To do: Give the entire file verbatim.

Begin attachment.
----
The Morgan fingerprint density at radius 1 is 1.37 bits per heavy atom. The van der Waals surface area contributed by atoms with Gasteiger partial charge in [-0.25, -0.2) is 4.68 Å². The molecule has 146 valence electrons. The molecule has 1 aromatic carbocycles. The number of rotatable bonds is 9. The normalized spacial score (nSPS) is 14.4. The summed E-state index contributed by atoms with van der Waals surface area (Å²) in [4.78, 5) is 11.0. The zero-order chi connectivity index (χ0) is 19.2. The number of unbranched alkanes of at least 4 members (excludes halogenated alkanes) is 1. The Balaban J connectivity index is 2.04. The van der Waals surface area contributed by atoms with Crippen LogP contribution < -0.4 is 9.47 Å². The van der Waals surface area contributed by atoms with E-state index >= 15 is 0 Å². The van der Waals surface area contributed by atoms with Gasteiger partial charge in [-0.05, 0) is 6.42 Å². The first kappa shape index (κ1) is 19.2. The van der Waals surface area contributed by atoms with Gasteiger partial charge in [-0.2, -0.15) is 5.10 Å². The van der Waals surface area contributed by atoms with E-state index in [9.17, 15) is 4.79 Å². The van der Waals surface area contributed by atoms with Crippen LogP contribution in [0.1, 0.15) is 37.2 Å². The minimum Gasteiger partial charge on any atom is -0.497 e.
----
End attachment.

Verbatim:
The Morgan fingerprint density at radius 1 is 1.37 bits per heavy atom. The van der Waals surface area contributed by atoms with Gasteiger partial charge in [-0.25, -0.2) is 4.68 Å². The molecule has 146 valence electrons. The molecule has 1 aromatic carbocycles. The number of rotatable bonds is 9. The normalized spacial score (nSPS) is 14.4. The summed E-state index contributed by atoms with van der Waals surface area (Å²) in [4.78, 5) is 11.0. The zero-order chi connectivity index (χ0) is 19.2. The number of unbranched alkanes of at least 4 members (excludes halogenated alkanes) is 1. The Balaban J connectivity index is 2.04. The van der Waals surface area contributed by atoms with Crippen LogP contribution < -0.4 is 9.47 Å². The van der Waals surface area contributed by atoms with E-state index >= 15 is 0 Å². The van der Waals surface area contributed by atoms with Gasteiger partial charge in [-0.05, 0) is 6.42 Å². The first kappa shape index (κ1) is 19.2. The van der Waals surface area contributed by atoms with Gasteiger partial charge in [-0.2, -0.15) is 5.10 Å². The van der Waals surface area contributed by atoms with E-state index in [9.17, 15) is 4.79 Å². The van der Waals surface area contributed by atoms with Crippen LogP contribution in [0.1, 0.15) is 37.2 Å². The minimum Gasteiger partial charge on any atom is -0.497 e.